Guest Blog: Richard Watson – The Stories of ‘Queers’
This April, the Huddersfield Thespians present Queers, a series of short monologues written in response to the 50th anniversary of the Sexual Offences Act.
In 1967 the Sexual Offences Act legalised homosexual acts between consenting men of 21 or over, in private, in England and Wales. Later laws did the same for Scotland in 1981 and Northern Ireland in 1982. Before that time, a man could go to prison for homosexual behaviour, or be blackmailed over it; Oscar Wilde and Alan Turing are perhaps the most famous examples.
The Act was amended in 1994 to lower the age of homosexual consent to 18, and then it was mostly replaced by a new Sexual Offences Act in 2003. But 1967 remains an important milestone in the history of LGBT rights in the UK.
Our Queers script was originally curated by Mark Gatiss (Sherlock, The League of Gentlemen) and filmed for the BBC, as well as being performed at London’s Old Vic Theatre. The original cast included Ben Whishaw, Rebecca Front, Russell Tovey and Alan Cummings.
These eight monologues explore a century of changing British attitudes to homosexuality. We begin with World War One and a story inspired by Oscar Wilde and the so-called Labouchere Amendment, or Blackmailer’s Clause. We go on to the passing of the Act itself in 1967 (in a story questioning what is lost as well as gained by the change) and finally we finish with the present-day and marriage equality in England, Wales and Scotland.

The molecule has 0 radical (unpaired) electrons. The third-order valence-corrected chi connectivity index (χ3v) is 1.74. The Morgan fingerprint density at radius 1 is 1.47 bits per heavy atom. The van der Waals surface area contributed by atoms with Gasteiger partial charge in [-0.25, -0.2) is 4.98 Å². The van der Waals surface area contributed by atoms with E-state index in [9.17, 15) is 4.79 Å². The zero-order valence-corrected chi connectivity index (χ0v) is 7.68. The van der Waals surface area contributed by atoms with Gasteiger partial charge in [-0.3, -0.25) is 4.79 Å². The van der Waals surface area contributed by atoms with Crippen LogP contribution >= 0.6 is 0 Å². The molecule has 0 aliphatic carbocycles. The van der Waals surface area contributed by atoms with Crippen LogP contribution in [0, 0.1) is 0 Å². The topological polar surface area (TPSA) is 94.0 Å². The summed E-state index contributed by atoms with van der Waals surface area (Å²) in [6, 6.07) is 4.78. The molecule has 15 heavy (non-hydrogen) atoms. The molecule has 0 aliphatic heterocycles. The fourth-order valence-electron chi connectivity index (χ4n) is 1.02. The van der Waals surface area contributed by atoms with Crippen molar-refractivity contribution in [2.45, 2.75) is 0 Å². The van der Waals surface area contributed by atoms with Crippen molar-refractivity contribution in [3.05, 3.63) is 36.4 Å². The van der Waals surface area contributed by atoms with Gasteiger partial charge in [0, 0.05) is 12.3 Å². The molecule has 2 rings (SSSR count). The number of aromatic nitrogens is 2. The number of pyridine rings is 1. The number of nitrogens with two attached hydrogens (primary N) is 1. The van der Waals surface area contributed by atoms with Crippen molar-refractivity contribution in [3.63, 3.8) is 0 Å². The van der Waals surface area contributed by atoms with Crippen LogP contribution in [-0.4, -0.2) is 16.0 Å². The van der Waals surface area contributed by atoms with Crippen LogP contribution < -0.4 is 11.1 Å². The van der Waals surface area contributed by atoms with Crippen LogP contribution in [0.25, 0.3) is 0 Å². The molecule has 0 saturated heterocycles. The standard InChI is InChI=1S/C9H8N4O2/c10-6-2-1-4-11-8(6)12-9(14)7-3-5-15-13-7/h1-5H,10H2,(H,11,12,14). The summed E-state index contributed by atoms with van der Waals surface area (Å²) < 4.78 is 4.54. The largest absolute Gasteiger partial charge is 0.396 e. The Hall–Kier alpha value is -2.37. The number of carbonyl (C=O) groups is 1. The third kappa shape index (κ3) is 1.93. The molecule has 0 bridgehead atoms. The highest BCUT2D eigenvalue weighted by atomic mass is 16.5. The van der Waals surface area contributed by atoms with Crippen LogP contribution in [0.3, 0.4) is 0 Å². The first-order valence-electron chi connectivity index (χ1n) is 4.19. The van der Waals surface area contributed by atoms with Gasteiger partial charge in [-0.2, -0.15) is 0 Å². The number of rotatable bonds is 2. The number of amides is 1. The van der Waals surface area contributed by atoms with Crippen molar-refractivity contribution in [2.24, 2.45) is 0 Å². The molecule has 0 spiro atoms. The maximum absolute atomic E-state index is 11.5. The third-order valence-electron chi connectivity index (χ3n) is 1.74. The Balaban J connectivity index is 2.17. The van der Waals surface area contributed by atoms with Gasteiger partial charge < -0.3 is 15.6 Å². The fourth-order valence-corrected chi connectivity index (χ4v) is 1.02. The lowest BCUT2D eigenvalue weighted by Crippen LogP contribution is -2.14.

Along the way, the play touches on the AIDS crisis of the 1980s, the lowering of the age of consent in 1994 and the lives of young gay black men in Blitz-era London. There’s 1957’s Wolfenden Report into Homosexual Offences and Prostitution, which was prompted by high-profile prosecutions of men like Alan Turing, and paved the way for the 1967 Act by recommending that homosexuality no longer be considered a crime or an illness.
The eight monologues performed in Queers are:
The Man on the Platform: It’s 1917 and as Perce returns home from the trenches he recollects a love that dared not speak its name.
The Perfect Gentleman: In 1929 Bobby is a swaggering man about town, but Bobby has a secret. Can it survive?
Safest Spot in Town: In 1941, as the Blitz hits London, Fredrick is grateful he survived in an unlikely place of refuge.
Missing Alice: In 1957 Alice and her husband share a secret, but then the Wolfenden Report is published.
I Miss the War: It’s 1967 and maybe the Sexual Offences Act won’t revolutionise everything as far as Jack is concerned.
More Anger: 1987 and with AIDS hitting the headlines, a new part looks like a game-changer for actor Phil.
A Grand Day Out: It’s 1994 and 17-year-old Andrew comes to London for the first time – with unexpected results.
Something Borrowed: 2016 and Steve is preparing his wedding speech. But now the big day is here, what has been won?
This is a play that shows how far British society and culture has come, and that we all stand on the shoulders of giants – many of them just ordinary men and women.
Queers runs from the 9th -13th April, in the Cellar at the Lawrence Batley Theatre, 7.15pm every night and with a 2pm matinee on Saturday 13th.
Huddersfield Thespians have been performing quality theatre in Huddersfield since 1920, and Queers is the fourth play of our 99th Season. We’ll finish off that season in June with the classic Aldwych farce, Tons of Money.